With One Look at Rescued Dog, Couple 'Knew That He Was Ours'

On Sept. 27, Scotlund Haisley, executive director of the Washington Animal Rescue League, and other volunteers rescued this spitz mix.
On Sept. 27, Scotlund Haisley, executive director of the Washington Animal Rescue League, and other volunteers rescued this spitz mix. (Courtesy Of Washington Animal Rescue League)

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Thursday, November 24, 2005

The spitz mix with a creamy white coat bounded out of his cage at the animal shelter last week and into the eager embrace of his new family. The dog, who nearly died in New Orleans, now has a permanent home in Silver Spring.

And a new name: Bourbon, after the famous street, to go with his fresh start.

"He's so friendly," said Jessica Simon, 30, who adopted the dog with her husband, Ron. "We just looked at his face and fell in love with him and knew that he was ours."

Bourbon, only 10 months old, was abandoned in the aftermath of Hurricane Katrina. On Sept. 27, nearly a month after the storm, staff and volunteers from the Washington Animal Rescue League heard a faint whimper coming from a house -- and found Bourbon pinned behind a couch.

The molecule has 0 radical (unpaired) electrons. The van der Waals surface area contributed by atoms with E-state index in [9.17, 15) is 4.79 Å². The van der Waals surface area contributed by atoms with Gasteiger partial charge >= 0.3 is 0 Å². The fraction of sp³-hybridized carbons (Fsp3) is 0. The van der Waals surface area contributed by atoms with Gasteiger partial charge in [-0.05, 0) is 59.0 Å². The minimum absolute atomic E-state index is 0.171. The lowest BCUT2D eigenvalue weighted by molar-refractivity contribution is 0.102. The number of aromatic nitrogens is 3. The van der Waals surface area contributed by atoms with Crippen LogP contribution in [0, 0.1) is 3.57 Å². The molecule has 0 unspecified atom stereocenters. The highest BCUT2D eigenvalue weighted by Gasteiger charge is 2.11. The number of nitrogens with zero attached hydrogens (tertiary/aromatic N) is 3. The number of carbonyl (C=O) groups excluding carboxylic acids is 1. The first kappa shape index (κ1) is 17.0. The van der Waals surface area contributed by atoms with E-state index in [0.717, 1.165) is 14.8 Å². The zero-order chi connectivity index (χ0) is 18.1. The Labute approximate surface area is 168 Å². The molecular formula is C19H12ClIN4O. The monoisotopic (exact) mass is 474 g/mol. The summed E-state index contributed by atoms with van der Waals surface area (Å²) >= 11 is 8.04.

"He was emaciated and severely dehydrated," said Scotlund Haisley, the league's executive director, who helped bring 55 "Katrina animals" to its shelter on Oglethorpe Street NW. Other area animal rescue groups also brought back animals for adoption.

Bourbon and the other animals "went through hell," said Ron Simon, 29, an independent film producer who saw the dog while working on a documentary for Animal Planet. "It's amazing these guys made it."

Most of the league's rescued Katrina animals have been adopted or reunited with their owners. The staff has grown quite attached to Philmore, a rescued gerbil, and will keep him in the office. Ginger, a potbellied pig, was placed at a pig sanctuary in Shepherdstown, W.Va.

The league hopes to find homes for the remaining rescued animals, including "Fat Max," a skinny orange tabby who was plucked, near death, from the sludge of a New Orleans street. The shelter also has 127 other dogs and cats that never went through a hurricane but still need homes.

After receiving treatment for heartworm, a rambunctious and robust-looking Bourbon, tugging at his leash, went home with the Simons on Nov. 17. He weighs 41 pounds, up from just 28 pounds after his rescue.

"He certainly doesn't look or act like the same dog," Haisley said.

The Simons planned to spend Thanksgiving in New York with relatives. And Bourbon.

-- Karlyn Barker


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